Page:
And I would like to add a special thank you to my adopted family—the Lasallian community, who were very influential during my formative years. Bro. Ray and Bro. Bernie are here now. ‍‍‍

(I guess from that alone I have used up my 30 minutes.)

Beyond the thank yous, I was at a loss on what to share with such an accomplished group of people. I took the route regularly traveled by professional managers, which was nothing extraordinary.

So when I saw Riza Mantaring at the Industry Academe Council meeting two weeks ago, I took the opportunity to seek her advice. She said just talk about your experience and your management philosophy. So I will follow that advice and that’s what I will do now.
Let me share with you a little bit about our journey ‍
in BDO.

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BDO started out as a savings bank. Decent in size, well-managed and possessing a good business model supporting primarily the SM retail businesses. It was a good start for the ambition of Henry Sy Sr., but probably just that—a good start. Mr. Sy always had the ambition of becoming No. 1 in banking. The drive to fulfill that ambition started when, Tessie in quick succession Tessie, converted the bank license of BDO to a commercial bank in 1994 and to a universal bank in late 1996. While the licenses placed BDO in the big league, its organization was largely unchanged. That was when Tessie decided to strengthen the organization and build the management core to take it to commercial bank levels. I joined them in 1997 when it was ranked then 20th in terms of resources.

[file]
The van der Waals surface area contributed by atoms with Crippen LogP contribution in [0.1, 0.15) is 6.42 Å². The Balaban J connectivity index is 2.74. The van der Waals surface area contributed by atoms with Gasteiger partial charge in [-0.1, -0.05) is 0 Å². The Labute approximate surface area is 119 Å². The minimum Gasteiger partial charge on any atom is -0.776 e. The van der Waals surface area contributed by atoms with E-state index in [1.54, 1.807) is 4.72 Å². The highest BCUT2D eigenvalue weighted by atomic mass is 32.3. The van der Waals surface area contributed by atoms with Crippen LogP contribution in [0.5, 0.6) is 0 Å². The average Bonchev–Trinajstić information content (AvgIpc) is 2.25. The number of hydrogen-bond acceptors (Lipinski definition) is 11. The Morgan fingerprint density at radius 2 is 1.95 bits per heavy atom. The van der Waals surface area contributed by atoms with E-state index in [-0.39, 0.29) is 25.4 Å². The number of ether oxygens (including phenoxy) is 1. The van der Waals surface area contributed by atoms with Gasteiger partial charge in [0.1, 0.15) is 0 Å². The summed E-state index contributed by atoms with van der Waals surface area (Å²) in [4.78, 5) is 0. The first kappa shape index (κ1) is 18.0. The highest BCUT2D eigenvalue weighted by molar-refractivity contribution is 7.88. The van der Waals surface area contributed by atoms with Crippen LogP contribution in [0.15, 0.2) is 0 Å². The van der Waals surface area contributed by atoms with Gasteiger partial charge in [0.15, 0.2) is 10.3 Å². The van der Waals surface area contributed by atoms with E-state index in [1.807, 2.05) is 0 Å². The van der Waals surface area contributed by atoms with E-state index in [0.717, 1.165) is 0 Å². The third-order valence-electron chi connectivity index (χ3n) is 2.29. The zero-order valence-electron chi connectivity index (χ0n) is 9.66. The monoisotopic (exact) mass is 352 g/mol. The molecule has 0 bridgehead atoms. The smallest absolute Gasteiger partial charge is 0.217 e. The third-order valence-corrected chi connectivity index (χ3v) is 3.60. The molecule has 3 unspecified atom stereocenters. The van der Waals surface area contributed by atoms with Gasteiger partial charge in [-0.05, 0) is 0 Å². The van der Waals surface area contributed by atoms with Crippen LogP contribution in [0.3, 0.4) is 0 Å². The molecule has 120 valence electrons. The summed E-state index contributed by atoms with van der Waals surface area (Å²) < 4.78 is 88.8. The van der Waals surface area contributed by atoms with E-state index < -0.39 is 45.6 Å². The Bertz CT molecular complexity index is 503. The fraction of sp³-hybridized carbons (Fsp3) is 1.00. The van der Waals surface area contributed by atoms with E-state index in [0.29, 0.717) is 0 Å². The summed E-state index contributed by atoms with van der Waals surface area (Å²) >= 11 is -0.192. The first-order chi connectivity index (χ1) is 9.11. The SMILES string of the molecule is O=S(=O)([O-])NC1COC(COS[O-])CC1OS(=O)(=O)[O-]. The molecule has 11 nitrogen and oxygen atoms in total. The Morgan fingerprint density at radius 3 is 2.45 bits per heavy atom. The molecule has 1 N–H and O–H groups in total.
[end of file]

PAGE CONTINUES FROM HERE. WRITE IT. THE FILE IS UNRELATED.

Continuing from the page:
We started out with a modest strategy, a good niche player with businesses that are competitive in their own markets. Our current mission then reflected, and still reflects, our current thinking “to be the preferred bank in every market we serve.” We do not intend to be all things to all people. But where we are competing, we strive to excel. Even now that we are a full service bank, we try to remain focused, and strive to be good at what we do, and not simply bank on the strength of our size and scale.